Edinburgh Fringe 2014
Mike Bartlett’s dark office satire captures the intrusion that is an increasing part of corporate employees’ lives.
Mike Bartlett’s dark satire on the escalating intrusion by major corporations into the private lives of its employees started life as a radio play back in 2007 before moving to the London stage the following year. Its Fringe debut this year takes place in the claustrophobic surroundings of C Nova, which successfully entraps the audience as it does Emma, the employee who has fallen foul of her company’s definition of what constitutes a “romantic or sexual relationship” and who now has to account for her actions to a nameless manager.
In fact, in this Sackville Theatre Company production, there are two Emmas and two managers, the latter in sombre, dark suits redolent of almost anyone in a major corporation these days, with the only colour in the show being provided by the Emmas’ turquoise blouses. The action flits between the two interviewer/interviewees in a way that drew the small audience in to what is a compelling and at times frighteningly realistic story. The stage is set just with two white, flat-top tables and four black chairs, all on casters to which allow swift but effective changes to be made throughout this forty-five minute piece. Even the managers’ PCs, into which every little detail is transcribed, are monochromatic. Lighting neatly picks out the griller and the grilled.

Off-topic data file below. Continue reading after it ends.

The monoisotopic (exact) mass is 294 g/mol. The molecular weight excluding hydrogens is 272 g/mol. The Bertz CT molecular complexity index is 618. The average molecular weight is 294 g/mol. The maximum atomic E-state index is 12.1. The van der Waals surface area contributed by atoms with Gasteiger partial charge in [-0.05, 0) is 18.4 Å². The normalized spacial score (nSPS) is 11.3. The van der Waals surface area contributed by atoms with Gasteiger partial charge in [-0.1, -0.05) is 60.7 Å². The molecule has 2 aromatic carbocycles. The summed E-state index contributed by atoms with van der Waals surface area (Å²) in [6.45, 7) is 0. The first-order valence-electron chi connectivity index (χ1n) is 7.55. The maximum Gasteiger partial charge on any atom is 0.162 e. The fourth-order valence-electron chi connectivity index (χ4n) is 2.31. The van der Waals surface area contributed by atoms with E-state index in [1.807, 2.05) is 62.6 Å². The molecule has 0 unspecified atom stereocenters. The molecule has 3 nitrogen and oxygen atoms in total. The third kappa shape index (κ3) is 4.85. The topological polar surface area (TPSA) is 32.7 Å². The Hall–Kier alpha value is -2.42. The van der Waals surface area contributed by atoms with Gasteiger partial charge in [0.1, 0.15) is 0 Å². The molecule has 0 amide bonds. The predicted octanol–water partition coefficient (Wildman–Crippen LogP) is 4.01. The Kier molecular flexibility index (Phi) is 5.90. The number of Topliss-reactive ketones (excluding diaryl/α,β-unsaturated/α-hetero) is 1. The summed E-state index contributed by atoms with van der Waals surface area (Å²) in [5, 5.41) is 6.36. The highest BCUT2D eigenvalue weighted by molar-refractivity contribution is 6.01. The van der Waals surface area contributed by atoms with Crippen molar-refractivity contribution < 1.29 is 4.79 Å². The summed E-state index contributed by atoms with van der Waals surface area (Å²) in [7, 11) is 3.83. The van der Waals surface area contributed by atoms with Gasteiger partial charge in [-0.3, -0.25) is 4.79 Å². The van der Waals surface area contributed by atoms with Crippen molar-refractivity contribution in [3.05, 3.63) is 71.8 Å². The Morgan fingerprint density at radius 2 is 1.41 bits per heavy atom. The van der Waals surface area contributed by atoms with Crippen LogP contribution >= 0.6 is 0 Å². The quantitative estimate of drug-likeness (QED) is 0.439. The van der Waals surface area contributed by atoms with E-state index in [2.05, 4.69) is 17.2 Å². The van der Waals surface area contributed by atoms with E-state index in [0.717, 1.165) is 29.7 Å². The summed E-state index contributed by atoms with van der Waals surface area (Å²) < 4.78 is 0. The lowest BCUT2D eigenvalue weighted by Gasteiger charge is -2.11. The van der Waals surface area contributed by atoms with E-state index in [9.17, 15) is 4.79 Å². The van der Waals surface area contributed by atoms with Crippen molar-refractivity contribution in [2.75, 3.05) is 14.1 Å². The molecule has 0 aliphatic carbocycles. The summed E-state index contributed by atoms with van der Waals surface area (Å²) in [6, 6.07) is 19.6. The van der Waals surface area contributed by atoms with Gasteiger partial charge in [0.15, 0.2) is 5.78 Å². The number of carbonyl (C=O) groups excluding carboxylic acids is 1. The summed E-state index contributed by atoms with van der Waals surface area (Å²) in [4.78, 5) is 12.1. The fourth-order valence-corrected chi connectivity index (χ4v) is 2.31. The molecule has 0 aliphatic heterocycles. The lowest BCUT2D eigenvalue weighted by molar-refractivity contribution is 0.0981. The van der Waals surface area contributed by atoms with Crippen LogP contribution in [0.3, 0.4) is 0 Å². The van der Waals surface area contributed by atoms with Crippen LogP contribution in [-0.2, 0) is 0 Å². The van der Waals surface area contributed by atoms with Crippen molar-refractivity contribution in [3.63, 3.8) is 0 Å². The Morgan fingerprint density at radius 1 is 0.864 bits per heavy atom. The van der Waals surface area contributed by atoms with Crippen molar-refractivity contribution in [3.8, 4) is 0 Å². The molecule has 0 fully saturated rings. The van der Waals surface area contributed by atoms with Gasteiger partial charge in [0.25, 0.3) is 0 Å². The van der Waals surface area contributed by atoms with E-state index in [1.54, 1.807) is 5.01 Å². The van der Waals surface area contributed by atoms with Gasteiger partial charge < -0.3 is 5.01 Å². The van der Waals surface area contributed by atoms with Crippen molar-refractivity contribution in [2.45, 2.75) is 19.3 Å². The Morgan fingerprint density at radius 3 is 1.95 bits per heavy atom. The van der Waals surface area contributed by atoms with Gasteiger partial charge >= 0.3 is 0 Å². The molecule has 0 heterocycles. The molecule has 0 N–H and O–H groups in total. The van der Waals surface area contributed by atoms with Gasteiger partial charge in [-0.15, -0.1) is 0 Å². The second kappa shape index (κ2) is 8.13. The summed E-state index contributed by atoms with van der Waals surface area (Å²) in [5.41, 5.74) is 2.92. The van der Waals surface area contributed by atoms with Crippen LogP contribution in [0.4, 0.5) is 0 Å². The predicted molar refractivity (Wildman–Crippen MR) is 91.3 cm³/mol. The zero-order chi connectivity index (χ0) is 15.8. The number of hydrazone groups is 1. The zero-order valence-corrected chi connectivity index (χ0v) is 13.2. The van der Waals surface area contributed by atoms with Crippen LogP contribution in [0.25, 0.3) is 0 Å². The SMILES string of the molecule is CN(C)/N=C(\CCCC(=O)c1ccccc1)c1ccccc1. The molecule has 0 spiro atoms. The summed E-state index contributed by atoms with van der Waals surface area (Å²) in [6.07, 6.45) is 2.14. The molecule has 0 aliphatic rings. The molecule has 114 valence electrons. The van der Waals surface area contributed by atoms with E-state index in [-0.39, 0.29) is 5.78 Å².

The comic, legalistic definition of what constitutes a relationship soon gives way to intrusions that border on the paranoid as the corporation, through its faceless guardians, seeks to maintain control over its productivity and, ultimately, profitability through its dominance of all aspects of its employees behaviour, including their sex lives. Emma has indeed fallen for someone at work and confesses as much but when the relationship overruns its budgeted timeframe, she finds her swain exiled to distant parts and her life under the complete control of her paymasters. The absurdist, lethal conclusion leaves a number of issues dangling, tantalisingly unresolved.
Sadly, there is more truth than fiction in Bartlett’s prose. Examples are increasingly coming to light of US and UK companies requiring their workers to disclose relationships that go beyond what might be euphemistically described as office collegiate. It’s enough to make you wonder whether going into the office tomorrow really is a good idea.